At the MHPSS Collaborative, we believe that mental health and psychosocial support (MHPSS) for children and families is crucial to successful disaster responses and recovery. We work to ensure innovations in MHPSS are prioritized and integrated in the following areas of humanitarian work: education, migration and displacement, climate change, and suicide prevention. We have also been active in supporting the humanitarian field’s MHPSS response to covid-19.
The global pandemic has had a significant impact on the wellbeing of children and families everywhere, and especially in crisis settings. Interruptions to humanitarian programming including school and child-friendly spaces in refugee and IDP camps, education, and fear that they themselves or their families may become infected or die, takes a toll on the mental health of children and their caregivers already coping with the stress of emergency settings.
During the pandemic, the MHPSS Collaborative is supporting the IASC Reference Group for MHPSS in Emergency Settings, the Child Protection Area of Responsibility, Save the Children, and the Inter-agency Network for Education in Emergencies (INEE) with technical advice and the development of practical resources for the field, participating in global webinars disseminating information on mental health and covid-19, and advocating for the prioritization of MHPSS in covid-19 responses.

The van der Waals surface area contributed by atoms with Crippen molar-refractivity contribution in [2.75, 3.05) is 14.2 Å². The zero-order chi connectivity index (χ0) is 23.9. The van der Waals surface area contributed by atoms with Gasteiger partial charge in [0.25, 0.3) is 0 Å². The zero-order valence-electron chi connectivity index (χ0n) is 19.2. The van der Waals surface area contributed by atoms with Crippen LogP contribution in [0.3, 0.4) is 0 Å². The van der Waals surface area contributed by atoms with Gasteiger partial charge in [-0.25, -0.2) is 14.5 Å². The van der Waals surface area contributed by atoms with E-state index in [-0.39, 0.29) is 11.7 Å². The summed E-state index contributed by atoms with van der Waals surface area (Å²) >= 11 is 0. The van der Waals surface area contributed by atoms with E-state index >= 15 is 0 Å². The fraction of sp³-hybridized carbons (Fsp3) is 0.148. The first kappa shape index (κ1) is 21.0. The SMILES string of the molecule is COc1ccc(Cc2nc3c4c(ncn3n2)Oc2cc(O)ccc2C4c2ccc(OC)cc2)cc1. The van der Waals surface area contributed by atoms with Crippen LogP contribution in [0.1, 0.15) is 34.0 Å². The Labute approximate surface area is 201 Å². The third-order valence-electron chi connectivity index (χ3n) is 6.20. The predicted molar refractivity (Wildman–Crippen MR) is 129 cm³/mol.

Children and adolescents exposed to violence and conflict need nurturing and healing learning environments to recover, learn, and reach their full potential. Together with local partners, regional authorities, and international actors, we integrate MHPSS into education and livelihood skills programs in humanitarian settings in innovative ways. The knowledge generated from these projects is then applied to advocacy work promoting the integration of MHPSS elements into education programming. Our projects have included partnerships with Education Cannot Wait, the World Bank, and Porticus in Uganda, South Sudan, Mali, and across borders.
Migration and displacement
70.8 million people, of which more than half are under the age of 18, are forcibly displaced from their homes today due to persecution, conflict, violence, or human rights violations, according to UNHCR. MHPSS offers lifesaving opportunities to address the psychological and social impacts of being forced to flee one’s home under such conditions. Existing MHPSS services are typically specific to a certain location or, if mobile, rarely follow the person as they cross country borders, but children and families in these circumstances are often on the move. We work toward finding durable solutions to “seamless” access of MHPSS along migration routes.
Climate change is an increasing source of anxiety for many youth and a driving force behind many fragile circumstances that children and families face. Rising sea levels, extreme weather events, limited natural resources, and droughts threaten livelihoods, compound food insecurity, stoke conflict between communities, and can force people to flee their homes. As climate change shapes their wellbeing and future, the MHPSS Collaborative works with young people to advocate for the prioritization of climate change on the global humanitarian agenda.
High rates of suicide among youth in humanitarian settings is an alarming emerging trend. We contribute to the development of international resources for the prevention of suicide in humanitarian settings.
Areas of work
We tackle emerging challenges in the mental health and psychosocial support of children and families in adversity